The buck stops with Xavier head coach

DAYTON, Ohio -- It's petty to argue that a game can be decided by referees alone; that certainly wasn't the case Tuesday night when the Xavier Musketeers lost handily to the North Carolina State Wolfpack in the 12th-seed play-in game of the NCAA Tournament , as a lack of offense that involved all five players, sloppy turnovers, poor and uncharacteristic defensive positioning as a team, terrible hedging of screens and a lack of outside presence ultimately doomed Xavier.

But the inconsistency among the three officiants on the floor set a tone that added another adversity for an already struggling squad to overcome.

Xavier did the little things right early: They got the ball to the post where Matt Stainbrook was having his way with whichever NC State forward tried to guard him. They were patient with their shots. They got T.J. Warren, ACC Player of the Year, in foul trouble. Their defense was hands-in-the-face, just-good-enough to keep it close and force shots from beyond 10 feet. They kept steady when Warren caught fire to lead the Wolfpack on a 10-0 scoring run.

Then, as the game sauntered on, the zebras stepped in. Again. And again. And again.

It was a physical game, on and off the ball, but the level of physicality allowed was all over the charts.

It started early on, but began to rear its ugly head and affect XU when Semaj Christon was called for a charging foul with about 8:30 left in the first half on what would have been Warren's third foul, and undoubtedly an exit from the game for the remainder of the half. 

A blocking foul was called five minutes earlier on Justin Martin that was set up much in the same fashion that Christon went to the basket on Warren. 

Again, with just 2.7 seconds remaining in the half, Christon drove to the basket, mostly laterally to the hoop, and was called for a charge. Look at this picture  and examine the position of the left foot of NC State defender Lennard Freeman: It is off the ground. This does not qualify as a charge, per the rules of college basketball, not to mention the double team of body contact initiated by NC State's defense that caused Christon to move on his axis while in the air.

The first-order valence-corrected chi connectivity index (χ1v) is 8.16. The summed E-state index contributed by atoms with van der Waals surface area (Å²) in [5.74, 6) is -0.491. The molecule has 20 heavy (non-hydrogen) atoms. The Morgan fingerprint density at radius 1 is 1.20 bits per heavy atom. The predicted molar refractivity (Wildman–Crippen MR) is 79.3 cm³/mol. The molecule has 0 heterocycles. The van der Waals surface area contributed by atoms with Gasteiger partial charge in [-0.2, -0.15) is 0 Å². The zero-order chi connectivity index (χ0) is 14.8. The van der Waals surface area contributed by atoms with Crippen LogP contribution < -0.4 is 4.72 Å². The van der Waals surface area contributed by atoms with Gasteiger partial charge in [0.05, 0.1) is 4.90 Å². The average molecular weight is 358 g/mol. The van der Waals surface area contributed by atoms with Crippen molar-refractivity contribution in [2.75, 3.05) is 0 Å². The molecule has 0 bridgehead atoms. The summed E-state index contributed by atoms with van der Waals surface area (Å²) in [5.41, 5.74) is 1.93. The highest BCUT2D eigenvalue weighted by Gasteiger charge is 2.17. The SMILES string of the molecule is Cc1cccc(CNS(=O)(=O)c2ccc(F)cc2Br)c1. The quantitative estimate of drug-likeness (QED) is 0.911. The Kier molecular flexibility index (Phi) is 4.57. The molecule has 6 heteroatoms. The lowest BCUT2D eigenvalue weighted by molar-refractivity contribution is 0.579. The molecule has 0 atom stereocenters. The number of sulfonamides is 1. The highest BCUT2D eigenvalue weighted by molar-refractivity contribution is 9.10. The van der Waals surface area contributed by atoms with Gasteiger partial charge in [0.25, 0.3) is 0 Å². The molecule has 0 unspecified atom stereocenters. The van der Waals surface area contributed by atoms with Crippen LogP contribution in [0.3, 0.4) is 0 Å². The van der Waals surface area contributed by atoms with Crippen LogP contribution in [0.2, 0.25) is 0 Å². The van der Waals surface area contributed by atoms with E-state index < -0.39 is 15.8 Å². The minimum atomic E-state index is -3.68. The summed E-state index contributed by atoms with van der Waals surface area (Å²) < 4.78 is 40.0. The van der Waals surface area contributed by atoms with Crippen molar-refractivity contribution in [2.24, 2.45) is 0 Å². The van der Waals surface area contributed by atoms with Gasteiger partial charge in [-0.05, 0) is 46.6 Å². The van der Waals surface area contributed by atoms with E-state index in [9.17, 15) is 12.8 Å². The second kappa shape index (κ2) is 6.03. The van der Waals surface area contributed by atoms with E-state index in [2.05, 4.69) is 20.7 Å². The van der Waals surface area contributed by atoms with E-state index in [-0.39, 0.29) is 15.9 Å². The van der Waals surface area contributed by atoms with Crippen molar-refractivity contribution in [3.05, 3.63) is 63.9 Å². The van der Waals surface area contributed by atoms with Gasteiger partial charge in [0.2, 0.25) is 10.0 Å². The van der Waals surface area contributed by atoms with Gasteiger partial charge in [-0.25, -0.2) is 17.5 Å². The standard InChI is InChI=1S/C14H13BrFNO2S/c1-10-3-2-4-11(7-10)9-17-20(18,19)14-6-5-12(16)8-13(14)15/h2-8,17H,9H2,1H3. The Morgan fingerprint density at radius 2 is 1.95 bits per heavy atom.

The trend continued throughout the game on both sides of the ball. Christon drove the lane several other times and went up through blatant contact, but only got the call to go his way once all game. Justin Martin had a handful of shots at the hoop also through arm contact at a 45 degree angle that didn't get a whistle. Dee Davis was all but smothered over the top on almost all of his runs in the key, not to mention the body bumps in the lane. Wolfpack forward BeeJay Anya slapped over the shoulder of a posted up Matt Stainbrook on multiple occasions, and despite picking up four fouls for the game, was frequently given leeway on the contact. NC State hands were all over the center of gravity of anyone who was dribbling across the court at pace.

When the script was flipped, the lightest of body contact was whistled on the other end. There were several instances when Warren drove toward the basket from the perimeter, and when help defense brushed his thigh, the whistle blew. Petty hand-check, reach-in calls were issued that had no affect on offensive direction. Were they actually fouls per league rules? On that end of the court, yes. Not the case at the other basket.

The refs aren't a scapegoat for the terrible team play on offense (.5 assist to turnover ratio), the awful shooting (2-14 from 3-point range, with one of the 3s coming in the closing minutes) and Martin had no business guarding Warren on his own (he made him pay with 25 points), but rarely is there such a direct impact on a team's mental state contributing to the outcome.

RELATED: Xavier coach: We picked the wrong night to play bad

You could see it bubbling after Christon's first foul. He pounded the ball in frustration, and was given a "talking to" by one of the officials. Numerous other times Xavier players threw their recently struck limbs up in the air in frustration after what they conceived to be a foul, but were not agreed with, and as a result of the distraction were slow to get back on defense, leading to an explosive transitional offense for NC State. 

Xavier fought back despite the 6th man on the court for the Wolfpack, coming from 10 points down to within 1 (with 2 minutes left in the first half), from 7 down to within 2 (with 15 minutes left, as close as they would get), even drawing to within 6 points with 9 minutes to go, but overcoming the constant calls that weren't going their way proved to be too much. The expression on the faces of the likes of Dee Davis, Martin and Isaiah Philmore were disheartening. They were beat 8 minutes before this game ended, by both NC State and the referees.

Musketeer faithful will be painfully reminded of 2007's tournament loss to Ohio State, when some similar questionable officiating led to a late Buckeye victory, a game which Xavier mostly controlled. 

The buck stops with Xavier head coach